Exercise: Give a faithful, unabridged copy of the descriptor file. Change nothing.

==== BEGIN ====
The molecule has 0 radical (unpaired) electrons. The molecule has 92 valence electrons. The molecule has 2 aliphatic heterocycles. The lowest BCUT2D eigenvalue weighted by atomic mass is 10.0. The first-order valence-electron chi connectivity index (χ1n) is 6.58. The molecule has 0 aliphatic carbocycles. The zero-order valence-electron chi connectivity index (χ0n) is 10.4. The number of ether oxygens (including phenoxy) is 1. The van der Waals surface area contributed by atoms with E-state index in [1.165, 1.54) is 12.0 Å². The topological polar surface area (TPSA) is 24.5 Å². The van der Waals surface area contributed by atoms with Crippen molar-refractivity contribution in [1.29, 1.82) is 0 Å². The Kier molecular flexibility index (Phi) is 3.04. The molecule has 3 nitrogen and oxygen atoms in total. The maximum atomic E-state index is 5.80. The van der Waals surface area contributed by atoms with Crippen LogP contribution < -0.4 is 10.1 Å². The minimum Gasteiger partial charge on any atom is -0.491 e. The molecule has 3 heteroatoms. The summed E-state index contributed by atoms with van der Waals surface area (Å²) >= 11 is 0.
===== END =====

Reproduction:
The molecule has 0 radical (unpaired) electrons. The molecule has 92 valence electrons. The molecule has 2 aliphatic heterocycles. The lowest BCUT2D eigenvalue weighted by atomic mass is 10.0. The first-order valence-electron chi connectivity index (χ1n) is 6.58. The molecule has 0 aliphatic carbocycles. The zero-order valence-electron chi connectivity index (χ0n) is 10.4. The number of ether oxygens (including phenoxy) is 1. The van der Waals surface area contributed by atoms with E-state index in [1.165, 1.54) is 12.0 Å². The topological polar surface area (TPSA) is 24.5 Å². The van der Waals surface area contributed by atoms with Crippen molar-refractivity contribution in [1.29, 1.82) is 0 Å². The Kier molecular flexibility index (Phi) is 3.04. The molecule has 3 nitrogen and oxygen atoms in total. The maximum atomic E-state index is 5.80. The van der Waals surface area contributed by atoms with Crippen LogP contribution < -0.4 is 10.1 Å². The minimum Gasteiger partial charge on any atom is -0.491 e. The molecule has 3 heteroatoms. The summed E-state index contributed by atoms with van der Waals surface area (Å²) >= 11 is 0.